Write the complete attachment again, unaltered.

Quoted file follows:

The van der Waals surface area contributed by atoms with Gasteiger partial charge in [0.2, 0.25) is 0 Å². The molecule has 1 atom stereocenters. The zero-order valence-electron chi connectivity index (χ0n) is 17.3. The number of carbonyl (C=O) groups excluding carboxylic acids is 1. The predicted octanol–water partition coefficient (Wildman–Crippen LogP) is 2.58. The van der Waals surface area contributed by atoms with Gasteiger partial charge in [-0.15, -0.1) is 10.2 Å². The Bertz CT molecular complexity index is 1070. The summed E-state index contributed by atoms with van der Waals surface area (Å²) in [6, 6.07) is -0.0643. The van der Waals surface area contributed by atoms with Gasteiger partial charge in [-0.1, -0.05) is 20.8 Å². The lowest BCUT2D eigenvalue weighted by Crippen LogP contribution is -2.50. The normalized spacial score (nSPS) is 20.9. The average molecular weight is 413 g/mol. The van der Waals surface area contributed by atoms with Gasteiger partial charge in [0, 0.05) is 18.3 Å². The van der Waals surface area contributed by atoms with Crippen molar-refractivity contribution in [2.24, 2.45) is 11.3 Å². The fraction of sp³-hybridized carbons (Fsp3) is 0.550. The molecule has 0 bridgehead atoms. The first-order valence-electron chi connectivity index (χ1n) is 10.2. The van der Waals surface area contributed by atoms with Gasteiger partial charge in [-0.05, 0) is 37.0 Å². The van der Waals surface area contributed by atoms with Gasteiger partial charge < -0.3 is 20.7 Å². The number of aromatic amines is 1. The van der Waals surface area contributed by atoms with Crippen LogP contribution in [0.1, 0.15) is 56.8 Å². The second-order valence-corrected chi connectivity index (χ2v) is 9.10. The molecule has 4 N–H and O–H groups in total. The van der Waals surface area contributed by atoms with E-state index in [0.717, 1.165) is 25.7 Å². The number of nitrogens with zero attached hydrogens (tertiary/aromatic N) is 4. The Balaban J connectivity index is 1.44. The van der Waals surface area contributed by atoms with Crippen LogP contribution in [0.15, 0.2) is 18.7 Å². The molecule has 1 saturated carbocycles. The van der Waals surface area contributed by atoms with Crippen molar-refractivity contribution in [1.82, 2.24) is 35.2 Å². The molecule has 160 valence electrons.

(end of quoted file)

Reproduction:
The van der Waals surface area contributed by atoms with Gasteiger partial charge in [0.2, 0.25) is 0 Å². The molecule has 1 atom stereocenters. The zero-order valence-electron chi connectivity index (χ0n) is 17.3. The number of carbonyl (C=O) groups excluding carboxylic acids is 1. The predicted octanol–water partition coefficient (Wildman–Crippen LogP) is 2.58. The van der Waals surface area contributed by atoms with Gasteiger partial charge in [-0.15, -0.1) is 10.2 Å². The Bertz CT molecular complexity index is 1070. The summed E-state index contributed by atoms with van der Waals surface area (Å²) in [6, 6.07) is -0.0643. The van der Waals surface area contributed by atoms with Gasteiger partial charge in [-0.1, -0.05) is 20.8 Å². The lowest BCUT2D eigenvalue weighted by Crippen LogP contribution is -2.50. The normalized spacial score (nSPS) is 20.9. The average molecular weight is 413 g/mol. The van der Waals surface area contributed by atoms with Gasteiger partial charge in [0, 0.05) is 18.3 Å². The van der Waals surface area contributed by atoms with Crippen molar-refractivity contribution in [2.24, 2.45) is 11.3 Å². The fraction of sp³-hybridized carbons (Fsp3) is 0.550. The molecule has 0 bridgehead atoms. The first-order valence-electron chi connectivity index (χ1n) is 10.2. The van der Waals surface area contributed by atoms with Gasteiger partial charge in [-0.05, 0) is 37.0 Å². The van der Waals surface area contributed by atoms with Gasteiger partial charge < -0.3 is 20.7 Å². The number of aromatic amines is 1. The van der Waals surface area contributed by atoms with Crippen LogP contribution in [0.1, 0.15) is 56.8 Å². The second-order valence-corrected chi connectivity index (χ2v) is 9.10. The molecule has 4 N–H and O–H groups in total. The van der Waals surface area contributed by atoms with E-state index in [0.717, 1.165) is 25.7 Å². The number of nitrogens with zero attached hydrogens (tertiary/aromatic N) is 4. The Balaban J connectivity index is 1.44. The van der Waals surface area contributed by atoms with Crippen LogP contribution in [0.15, 0.2) is 18.7 Å². The molecule has 1 saturated carbocycles. The van der Waals surface area contributed by atoms with Crippen molar-refractivity contribution in [1.82, 2.24) is 35.2 Å². The molecule has 160 valence electrons.